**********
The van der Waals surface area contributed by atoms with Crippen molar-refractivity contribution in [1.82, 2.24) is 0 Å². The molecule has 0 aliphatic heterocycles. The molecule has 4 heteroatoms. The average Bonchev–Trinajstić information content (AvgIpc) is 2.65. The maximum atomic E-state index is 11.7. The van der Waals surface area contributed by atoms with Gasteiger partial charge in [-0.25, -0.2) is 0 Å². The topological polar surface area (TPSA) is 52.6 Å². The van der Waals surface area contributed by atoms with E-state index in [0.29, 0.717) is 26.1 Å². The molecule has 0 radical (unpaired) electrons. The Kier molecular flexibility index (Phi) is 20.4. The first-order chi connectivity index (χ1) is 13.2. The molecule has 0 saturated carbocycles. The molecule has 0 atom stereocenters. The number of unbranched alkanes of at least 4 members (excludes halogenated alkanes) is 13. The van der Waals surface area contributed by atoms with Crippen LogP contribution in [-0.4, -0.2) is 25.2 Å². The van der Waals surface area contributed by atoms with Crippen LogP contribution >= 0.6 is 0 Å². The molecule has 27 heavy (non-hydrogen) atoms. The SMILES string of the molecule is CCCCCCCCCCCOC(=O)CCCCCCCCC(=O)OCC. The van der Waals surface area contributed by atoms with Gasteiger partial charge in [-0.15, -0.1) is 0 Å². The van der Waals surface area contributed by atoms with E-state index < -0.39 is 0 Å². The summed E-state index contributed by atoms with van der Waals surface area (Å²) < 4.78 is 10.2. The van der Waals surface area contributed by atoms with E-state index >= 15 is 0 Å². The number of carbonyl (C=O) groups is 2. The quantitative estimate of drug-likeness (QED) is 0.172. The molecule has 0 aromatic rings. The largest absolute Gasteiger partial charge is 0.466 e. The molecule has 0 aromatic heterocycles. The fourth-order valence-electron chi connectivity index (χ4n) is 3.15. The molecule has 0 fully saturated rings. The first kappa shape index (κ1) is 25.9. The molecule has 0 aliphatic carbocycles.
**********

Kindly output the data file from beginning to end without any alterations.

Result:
The van der Waals surface area contributed by atoms with Crippen molar-refractivity contribution in [1.82, 2.24) is 0 Å². The molecule has 0 aliphatic heterocycles. The molecule has 4 heteroatoms. The average Bonchev–Trinajstić information content (AvgIpc) is 2.65. The maximum atomic E-state index is 11.7. The van der Waals surface area contributed by atoms with Gasteiger partial charge in [-0.25, -0.2) is 0 Å². The topological polar surface area (TPSA) is 52.6 Å². The van der Waals surface area contributed by atoms with E-state index in [0.29, 0.717) is 26.1 Å². The molecule has 0 radical (unpaired) electrons. The Kier molecular flexibility index (Phi) is 20.4. The first-order chi connectivity index (χ1) is 13.2. The molecule has 0 saturated carbocycles. The molecule has 0 atom stereocenters. The number of unbranched alkanes of at least 4 members (excludes halogenated alkanes) is 13. The van der Waals surface area contributed by atoms with Crippen LogP contribution in [-0.4, -0.2) is 25.2 Å². The van der Waals surface area contributed by atoms with Crippen LogP contribution >= 0.6 is 0 Å². The molecule has 27 heavy (non-hydrogen) atoms. The SMILES string of the molecule is CCCCCCCCCCCOC(=O)CCCCCCCCC(=O)OCC. The van der Waals surface area contributed by atoms with Gasteiger partial charge in [-0.15, -0.1) is 0 Å². The van der Waals surface area contributed by atoms with E-state index < -0.39 is 0 Å². The summed E-state index contributed by atoms with van der Waals surface area (Å²) < 4.78 is 10.2. The van der Waals surface area contributed by atoms with E-state index >= 15 is 0 Å². The number of carbonyl (C=O) groups is 2. The quantitative estimate of drug-likeness (QED) is 0.172. The molecule has 0 aromatic rings. The largest absolute Gasteiger partial charge is 0.466 e. The molecule has 0 aromatic heterocycles. The fourth-order valence-electron chi connectivity index (χ4n) is 3.15. The molecule has 0 fully saturated rings. The first kappa shape index (κ1) is 25.9. The molecule has 0 aliphatic carbocycles.